As a result, those individuals who have figured too closely, their budget and never really were in the position to buy a $200,000 home, default on their loan. Two missed payments and the foreclosure process begins. Full payment of the missed months, along with interest and penalty rates is what is needed for the individual to become up to date on his loan.
For millions of people this decade, that has never come to fruition and not only are their homes lost, their credit is ruined for the next 7-10 years to such an extent that even the most predatory lender would shy away from giving that individual a loan in the immediate future. Needless to say, this effects those individuals who have no lost their homes, to a dizzying degree.
However, there are other effects to the different sectors of the economy and the employees of these branches of the American work force who themselves, are not having a problem paying their mortgage and who though that they would never personally be effected from the sub prime mortgage if they were only smart enough to stay away from such predatory lenders. Such is not the case as so much of our economy is interchangeable and depends upon the success of the other. The fallout from the sub prime mortgage details such interdependence.
One way in which the fallout from the sub prime market has affected the economy is in the stock market. There have been a number of very large companies which had either been forced to lay off thousands of workers, or have simply filed for bankruptcy. On June 20, 2007, Merrill Lynch seized more than $800 million in assets from two famous hedge funds that were previously involved in sub prime loans. (Saft, 2007 pg 4) Now, these funds are worthless on paper and their assets have now been depleted.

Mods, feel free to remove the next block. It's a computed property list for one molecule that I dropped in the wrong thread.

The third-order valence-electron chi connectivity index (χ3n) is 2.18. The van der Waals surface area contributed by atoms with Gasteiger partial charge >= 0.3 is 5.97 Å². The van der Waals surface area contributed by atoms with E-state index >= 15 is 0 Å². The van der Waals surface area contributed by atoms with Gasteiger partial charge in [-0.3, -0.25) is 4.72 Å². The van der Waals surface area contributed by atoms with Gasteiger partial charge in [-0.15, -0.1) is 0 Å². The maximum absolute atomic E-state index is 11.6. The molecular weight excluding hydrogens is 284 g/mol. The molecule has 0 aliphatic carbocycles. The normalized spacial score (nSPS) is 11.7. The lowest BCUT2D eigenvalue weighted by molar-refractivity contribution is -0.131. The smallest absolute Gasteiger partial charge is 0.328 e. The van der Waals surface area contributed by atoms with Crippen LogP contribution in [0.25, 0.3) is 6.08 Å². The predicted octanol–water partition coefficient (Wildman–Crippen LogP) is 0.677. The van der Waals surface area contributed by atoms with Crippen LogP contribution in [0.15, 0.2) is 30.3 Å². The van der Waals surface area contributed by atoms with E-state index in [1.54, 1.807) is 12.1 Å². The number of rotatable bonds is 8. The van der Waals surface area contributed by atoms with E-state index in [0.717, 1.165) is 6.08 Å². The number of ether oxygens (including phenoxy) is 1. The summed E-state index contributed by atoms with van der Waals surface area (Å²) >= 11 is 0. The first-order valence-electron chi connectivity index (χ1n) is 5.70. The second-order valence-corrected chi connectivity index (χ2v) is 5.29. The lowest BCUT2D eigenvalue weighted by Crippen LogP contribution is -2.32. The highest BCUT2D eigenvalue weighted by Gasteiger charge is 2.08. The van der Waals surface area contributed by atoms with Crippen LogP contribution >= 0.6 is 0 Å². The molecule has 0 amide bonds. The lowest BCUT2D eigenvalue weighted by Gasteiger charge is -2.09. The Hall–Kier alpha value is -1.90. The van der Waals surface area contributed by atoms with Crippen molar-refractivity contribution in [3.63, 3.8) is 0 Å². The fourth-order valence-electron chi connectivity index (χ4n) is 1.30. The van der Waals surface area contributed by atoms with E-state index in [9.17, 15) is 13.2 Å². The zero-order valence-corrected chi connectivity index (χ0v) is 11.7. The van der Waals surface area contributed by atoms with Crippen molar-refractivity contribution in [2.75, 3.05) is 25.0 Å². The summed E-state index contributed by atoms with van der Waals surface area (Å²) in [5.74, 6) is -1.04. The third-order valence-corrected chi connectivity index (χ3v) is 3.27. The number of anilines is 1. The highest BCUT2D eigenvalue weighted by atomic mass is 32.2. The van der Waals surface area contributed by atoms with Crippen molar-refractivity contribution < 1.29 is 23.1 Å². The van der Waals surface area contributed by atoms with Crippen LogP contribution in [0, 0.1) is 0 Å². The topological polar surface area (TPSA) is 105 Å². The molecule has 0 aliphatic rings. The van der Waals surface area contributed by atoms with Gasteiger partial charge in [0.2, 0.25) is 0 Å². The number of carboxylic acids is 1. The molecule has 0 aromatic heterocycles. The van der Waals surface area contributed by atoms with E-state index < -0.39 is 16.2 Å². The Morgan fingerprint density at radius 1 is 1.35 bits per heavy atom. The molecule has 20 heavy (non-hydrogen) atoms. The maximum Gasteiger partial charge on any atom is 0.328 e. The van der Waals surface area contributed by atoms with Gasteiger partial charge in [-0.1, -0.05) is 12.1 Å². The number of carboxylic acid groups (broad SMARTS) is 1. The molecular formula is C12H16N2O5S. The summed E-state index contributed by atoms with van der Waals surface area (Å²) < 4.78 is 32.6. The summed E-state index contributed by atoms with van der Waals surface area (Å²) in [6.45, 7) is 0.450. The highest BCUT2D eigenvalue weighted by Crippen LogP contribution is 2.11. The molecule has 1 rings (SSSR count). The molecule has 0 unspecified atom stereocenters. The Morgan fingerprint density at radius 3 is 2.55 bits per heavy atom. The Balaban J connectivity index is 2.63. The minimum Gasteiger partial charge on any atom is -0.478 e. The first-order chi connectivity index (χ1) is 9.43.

American Home Mortgage Investment Corporation announced that it had suffered a billion dollar loss and that a proposed $4.9 billion deal with Radian Group, would no longer come to fruition. (* Myers, 2007) Also, just last month, Countrywide, the largest American lender, accounted that it was being forced to cut 12,000 jobs from its payroll as a result of the sub prime mortgage fall out.
It was reported that a staggering 19% of the total number of loans fell under the sub prime category. (Myers, 2007) It should therefore be no surprise to Countrywide, as well as those who follow the mortgage industry, when they hear of such steep job cuts. This was one of the hardest blows to the American economy and effects the economy in three main areas.
The first effect is the fact that 12,000 people lost their jobs. Some individuals, for example, John Bryne, had been employed at Countrywide for over twenty years and now has lost a job and many companies will see him as too old to be hired. “I do not know what I am going to do. I was planning to retire with Countrywide. I will try to start over and on my own.
However, I do not know if I will be able to find people who I can trust to repay their loan. It is a tough situation.” (Saft, 2007 pg.4) 12,000 people, along with the others who worked for lenders who are now out of business, have suffered the same fate. This is the result of individuals who have taken out a loan that they never should have had in the first place. When a mortgage is foreclosed upon, it is not only the individual who losses.
The lender looses tens of thousands of dollars, sometimes hundreds of thousands of dollars, on the life of the loan. Also, lenders who have what the Federal Reserve regards as too many defaulted loans, and that lender can be shut down and find themselves out of business.